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Friday, July 11, 2008

Beginning Kindergarten

Kindergarten can be an exciting time in a child’s life - a time full of fresh possibilities and the opportunity to learn. It can also spur up a little anxiety if you or your child are unsure if you are both ready. To help prepare you, I asked Cliff Owen, the Director of Instruction at McCracken County Public Schools, to weigh in on transitioning into Kindergarten.

Skills your child should possess when entering into Kindergarten:

Ability to “recognize colors, numbers, and letters.” Practice identifying numbers, colors, and letters wherever you go - even if it’s identifying numbers on price tags, colors of shirts, and letters on signs while out shopping.

Ability to “recognize their name.” Although your child may not be able to write their name yet, they should be able to recognize their name. Practice with your child, writing out different names on card-stock and having them select the correct card. You can also have them practice writing their own name, if they will.

Ability to “play well with others.“ Get together with a few other parents and their children. Let your child practice sharing and have fun playing with children he or she is not familiar with. Make sure your child is aware of boundaries such as hitting, biting, and spitting.

Ability to “cut with scissors.” Have your child practice cutting straight and curved lines with scissors to help develop the muscles required to hold a pencil.

Ability to sit and listen to stories being read or someone talking. Practice by reading to your child and asking them to sit quietly and listen - or, head to the library for story time! Be sure to pick stories with topics that your child finds interesting to keep the learning fun!

Ability to “communicate with others.” Practice walking around, pointing to objects and naming them. This fun game well help expand your child’s vocabulary and can help them master their language skills.

Ability to express him or herself. Your child should have some basic language skills down and should be able to express their thoughts in some way. Try really listening to your child, and asking them questions - and wait, without interrupting, for their answers.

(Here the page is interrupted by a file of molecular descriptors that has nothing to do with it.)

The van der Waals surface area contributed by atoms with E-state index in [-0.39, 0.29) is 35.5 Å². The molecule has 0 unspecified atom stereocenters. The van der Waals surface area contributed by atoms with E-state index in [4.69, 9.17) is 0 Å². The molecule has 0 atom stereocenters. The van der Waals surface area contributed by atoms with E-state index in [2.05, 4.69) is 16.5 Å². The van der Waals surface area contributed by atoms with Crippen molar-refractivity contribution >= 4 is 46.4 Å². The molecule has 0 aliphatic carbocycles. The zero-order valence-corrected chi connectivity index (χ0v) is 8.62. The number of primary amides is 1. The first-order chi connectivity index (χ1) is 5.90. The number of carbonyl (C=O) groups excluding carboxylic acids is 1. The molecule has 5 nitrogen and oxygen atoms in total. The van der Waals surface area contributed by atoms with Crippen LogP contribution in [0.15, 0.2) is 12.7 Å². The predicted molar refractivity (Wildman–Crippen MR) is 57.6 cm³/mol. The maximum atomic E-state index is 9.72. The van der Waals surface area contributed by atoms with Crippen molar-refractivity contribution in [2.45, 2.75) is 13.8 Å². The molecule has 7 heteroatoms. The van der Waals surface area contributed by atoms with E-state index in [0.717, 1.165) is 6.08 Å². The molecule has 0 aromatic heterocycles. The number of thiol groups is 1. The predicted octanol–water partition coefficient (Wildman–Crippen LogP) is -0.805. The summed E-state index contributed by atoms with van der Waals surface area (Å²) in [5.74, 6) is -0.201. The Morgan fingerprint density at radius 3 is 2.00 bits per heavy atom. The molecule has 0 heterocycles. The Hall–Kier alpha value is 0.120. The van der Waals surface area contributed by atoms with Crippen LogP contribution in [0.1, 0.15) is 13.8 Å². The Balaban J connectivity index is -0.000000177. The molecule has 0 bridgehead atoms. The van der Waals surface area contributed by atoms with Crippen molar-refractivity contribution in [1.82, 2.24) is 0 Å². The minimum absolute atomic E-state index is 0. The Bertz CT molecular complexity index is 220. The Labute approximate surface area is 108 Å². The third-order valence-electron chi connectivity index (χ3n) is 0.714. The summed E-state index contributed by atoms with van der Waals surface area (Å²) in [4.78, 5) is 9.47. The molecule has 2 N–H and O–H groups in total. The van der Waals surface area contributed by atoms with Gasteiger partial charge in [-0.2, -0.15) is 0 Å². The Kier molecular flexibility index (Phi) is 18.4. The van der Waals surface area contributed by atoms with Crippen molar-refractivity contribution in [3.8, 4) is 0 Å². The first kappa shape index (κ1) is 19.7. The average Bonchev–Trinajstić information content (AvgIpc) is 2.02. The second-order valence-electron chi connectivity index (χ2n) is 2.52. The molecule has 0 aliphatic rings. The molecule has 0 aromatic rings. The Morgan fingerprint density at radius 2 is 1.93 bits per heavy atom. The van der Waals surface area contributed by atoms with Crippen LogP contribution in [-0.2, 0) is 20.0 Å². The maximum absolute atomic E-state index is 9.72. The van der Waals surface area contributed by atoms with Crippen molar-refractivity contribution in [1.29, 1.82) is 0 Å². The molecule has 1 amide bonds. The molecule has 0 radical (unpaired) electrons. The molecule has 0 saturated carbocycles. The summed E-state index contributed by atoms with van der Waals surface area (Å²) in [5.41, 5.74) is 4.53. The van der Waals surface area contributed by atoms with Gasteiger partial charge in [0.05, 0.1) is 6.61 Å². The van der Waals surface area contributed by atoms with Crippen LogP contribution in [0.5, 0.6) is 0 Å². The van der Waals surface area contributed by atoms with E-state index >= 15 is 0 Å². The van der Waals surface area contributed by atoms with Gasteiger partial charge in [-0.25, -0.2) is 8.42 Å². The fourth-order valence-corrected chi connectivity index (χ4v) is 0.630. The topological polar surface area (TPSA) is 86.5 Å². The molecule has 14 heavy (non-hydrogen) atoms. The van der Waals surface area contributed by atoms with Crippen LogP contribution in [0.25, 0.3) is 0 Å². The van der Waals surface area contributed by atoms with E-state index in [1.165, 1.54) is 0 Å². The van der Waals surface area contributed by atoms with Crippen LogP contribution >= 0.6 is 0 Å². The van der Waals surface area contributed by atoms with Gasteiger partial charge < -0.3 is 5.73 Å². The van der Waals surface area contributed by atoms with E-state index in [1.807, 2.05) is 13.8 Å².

Ability to sort and group colors and like objects. At this age, your child should be able to sort and group some things. Try laying out four different objects, three of the same color and have them choose the one that doesn’t belong. Or, you can do groups - like, three cars and a cow - Which doesn’t belong? Don’t worry if your child falters or gets confused. Simply show them the correct object and praise them for their good effort.

Ability to wash their hands and perform other bathroom tasks. Kindergartners should know how to do basic bathroom tasks on their own: go potty, wash and dry hands, pull their pants back up, etc. If your child has trouble with any of these basics, be sure to help them practice.

Ability to dress themselves. Although you may not prefer to let your child pick out their wardrobe (Hello, Disney Princess!), you should let them try their hand at manipulating things like zippers, buttons, velcro, buckles, and whatever else clothes come made with these days. Your child should be able to unbuckle and buckle their belts, unbutton and button buttons, unzip and zip zippers, and so on. It’s okay if they occasionally have trouble - but, just remember when picking out clothes - that a tricky button or zipper could be the difference in making it to the bathroom on time!


As always, the above list are merely generalizations. No child is ever the same. Some children may be ahead of these guidelines, while others may not completely have a couple of them mastered. If your child has just begun to learn a task, but hasn’t mastered it yet, just try practicing it more with them. Make it a game, and keep the learning fun. However, if for some reason you are worried that your child may be behind or not ready for Kindergarten, be sure to call your local school or Board of Education for guidance and resources.

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